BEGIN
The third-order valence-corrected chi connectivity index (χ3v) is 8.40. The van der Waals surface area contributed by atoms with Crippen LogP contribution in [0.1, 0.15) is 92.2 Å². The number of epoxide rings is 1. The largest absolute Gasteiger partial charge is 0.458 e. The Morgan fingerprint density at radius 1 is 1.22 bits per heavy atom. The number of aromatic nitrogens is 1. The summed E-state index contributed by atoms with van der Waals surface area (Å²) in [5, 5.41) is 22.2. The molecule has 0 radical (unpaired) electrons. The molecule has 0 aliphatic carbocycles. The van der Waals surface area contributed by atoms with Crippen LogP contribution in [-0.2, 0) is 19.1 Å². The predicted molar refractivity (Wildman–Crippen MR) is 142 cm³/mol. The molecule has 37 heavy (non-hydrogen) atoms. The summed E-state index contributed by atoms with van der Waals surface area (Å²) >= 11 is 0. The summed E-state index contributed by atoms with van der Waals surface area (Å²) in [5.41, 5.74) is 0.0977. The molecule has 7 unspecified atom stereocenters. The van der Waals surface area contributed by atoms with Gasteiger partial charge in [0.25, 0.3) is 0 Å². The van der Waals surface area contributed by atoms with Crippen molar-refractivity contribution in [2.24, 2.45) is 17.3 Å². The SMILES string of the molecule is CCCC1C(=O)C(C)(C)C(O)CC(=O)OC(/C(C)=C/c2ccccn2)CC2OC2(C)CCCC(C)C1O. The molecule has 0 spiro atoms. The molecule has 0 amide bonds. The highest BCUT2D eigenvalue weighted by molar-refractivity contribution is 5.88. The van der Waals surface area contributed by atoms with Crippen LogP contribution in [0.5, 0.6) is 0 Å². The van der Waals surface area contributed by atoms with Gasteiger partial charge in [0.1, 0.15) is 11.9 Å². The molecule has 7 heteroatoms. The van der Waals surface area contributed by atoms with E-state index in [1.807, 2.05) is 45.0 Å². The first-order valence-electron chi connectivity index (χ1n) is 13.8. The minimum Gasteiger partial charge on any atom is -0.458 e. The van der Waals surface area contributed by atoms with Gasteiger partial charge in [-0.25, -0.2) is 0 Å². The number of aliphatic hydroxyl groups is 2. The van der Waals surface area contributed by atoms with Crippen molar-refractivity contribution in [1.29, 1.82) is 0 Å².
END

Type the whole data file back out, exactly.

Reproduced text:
The third-order valence-corrected chi connectivity index (χ3v) is 8.40. The van der Waals surface area contributed by atoms with Crippen LogP contribution in [0.1, 0.15) is 92.2 Å². The number of epoxide rings is 1. The largest absolute Gasteiger partial charge is 0.458 e. The Morgan fingerprint density at radius 1 is 1.22 bits per heavy atom. The number of aromatic nitrogens is 1. The summed E-state index contributed by atoms with van der Waals surface area (Å²) in [5, 5.41) is 22.2. The molecule has 0 radical (unpaired) electrons. The molecule has 0 aliphatic carbocycles. The van der Waals surface area contributed by atoms with Crippen LogP contribution in [-0.2, 0) is 19.1 Å². The predicted molar refractivity (Wildman–Crippen MR) is 142 cm³/mol. The molecule has 37 heavy (non-hydrogen) atoms. The summed E-state index contributed by atoms with van der Waals surface area (Å²) >= 11 is 0. The summed E-state index contributed by atoms with van der Waals surface area (Å²) in [5.41, 5.74) is 0.0977. The molecule has 7 unspecified atom stereocenters. The van der Waals surface area contributed by atoms with Gasteiger partial charge in [0.25, 0.3) is 0 Å². The van der Waals surface area contributed by atoms with Crippen molar-refractivity contribution in [2.24, 2.45) is 17.3 Å². The SMILES string of the molecule is CCCC1C(=O)C(C)(C)C(O)CC(=O)OC(/C(C)=C/c2ccccn2)CC2OC2(C)CCCC(C)C1O. The molecule has 0 spiro atoms. The molecule has 0 amide bonds. The highest BCUT2D eigenvalue weighted by molar-refractivity contribution is 5.88. The van der Waals surface area contributed by atoms with Crippen LogP contribution in [0.5, 0.6) is 0 Å². The van der Waals surface area contributed by atoms with Gasteiger partial charge in [0.1, 0.15) is 11.9 Å². The molecule has 7 heteroatoms. The van der Waals surface area contributed by atoms with E-state index in [1.807, 2.05) is 45.0 Å². The first-order valence-electron chi connectivity index (χ1n) is 13.8. The minimum Gasteiger partial charge on any atom is -0.458 e. The van der Waals surface area contributed by atoms with Gasteiger partial charge in [-0.25, -0.2) is 0 Å². The number of aliphatic hydroxyl groups is 2. The van der Waals surface area contributed by atoms with Crippen molar-refractivity contribution in [1.29, 1.82) is 0 Å².